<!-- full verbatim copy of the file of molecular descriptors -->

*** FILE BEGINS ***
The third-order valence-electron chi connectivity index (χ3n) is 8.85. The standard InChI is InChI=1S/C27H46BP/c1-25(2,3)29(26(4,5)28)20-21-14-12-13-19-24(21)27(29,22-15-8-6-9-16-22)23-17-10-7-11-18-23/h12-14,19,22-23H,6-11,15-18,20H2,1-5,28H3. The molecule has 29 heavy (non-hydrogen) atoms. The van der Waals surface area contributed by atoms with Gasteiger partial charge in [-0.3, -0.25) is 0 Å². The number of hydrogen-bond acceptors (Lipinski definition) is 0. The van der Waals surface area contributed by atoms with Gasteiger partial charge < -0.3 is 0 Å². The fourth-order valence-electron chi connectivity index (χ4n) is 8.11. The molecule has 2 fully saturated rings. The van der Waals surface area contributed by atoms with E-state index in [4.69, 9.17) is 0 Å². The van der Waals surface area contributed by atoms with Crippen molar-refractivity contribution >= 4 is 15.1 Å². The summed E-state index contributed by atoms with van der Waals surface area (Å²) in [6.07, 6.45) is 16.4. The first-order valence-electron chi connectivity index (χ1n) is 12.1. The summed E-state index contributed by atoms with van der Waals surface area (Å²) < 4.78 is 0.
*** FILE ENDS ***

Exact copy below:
The third-order valence-electron chi connectivity index (χ3n) is 8.85. The standard InChI is InChI=1S/C27H46BP/c1-25(2,3)29(26(4,5)28)20-21-14-12-13-19-24(21)27(29,22-15-8-6-9-16-22)23-17-10-7-11-18-23/h12-14,19,22-23H,6-11,15-18,20H2,1-5,28H3. The molecule has 29 heavy (non-hydrogen) atoms. The van der Waals surface area contributed by atoms with Gasteiger partial charge in [-0.3, -0.25) is 0 Å². The number of hydrogen-bond acceptors (Lipinski definition) is 0. The van der Waals surface area contributed by atoms with Gasteiger partial charge < -0.3 is 0 Å². The fourth-order valence-electron chi connectivity index (χ4n) is 8.11. The molecule has 2 fully saturated rings. The van der Waals surface area contributed by atoms with E-state index in [4.69, 9.17) is 0 Å². The van der Waals surface area contributed by atoms with Crippen molar-refractivity contribution >= 4 is 15.1 Å². The summed E-state index contributed by atoms with van der Waals surface area (Å²) in [6.07, 6.45) is 16.4. The first-order valence-electron chi connectivity index (χ1n) is 12.1. The summed E-state index contributed by atoms with van der Waals surface area (Å²) < 4.78 is 0.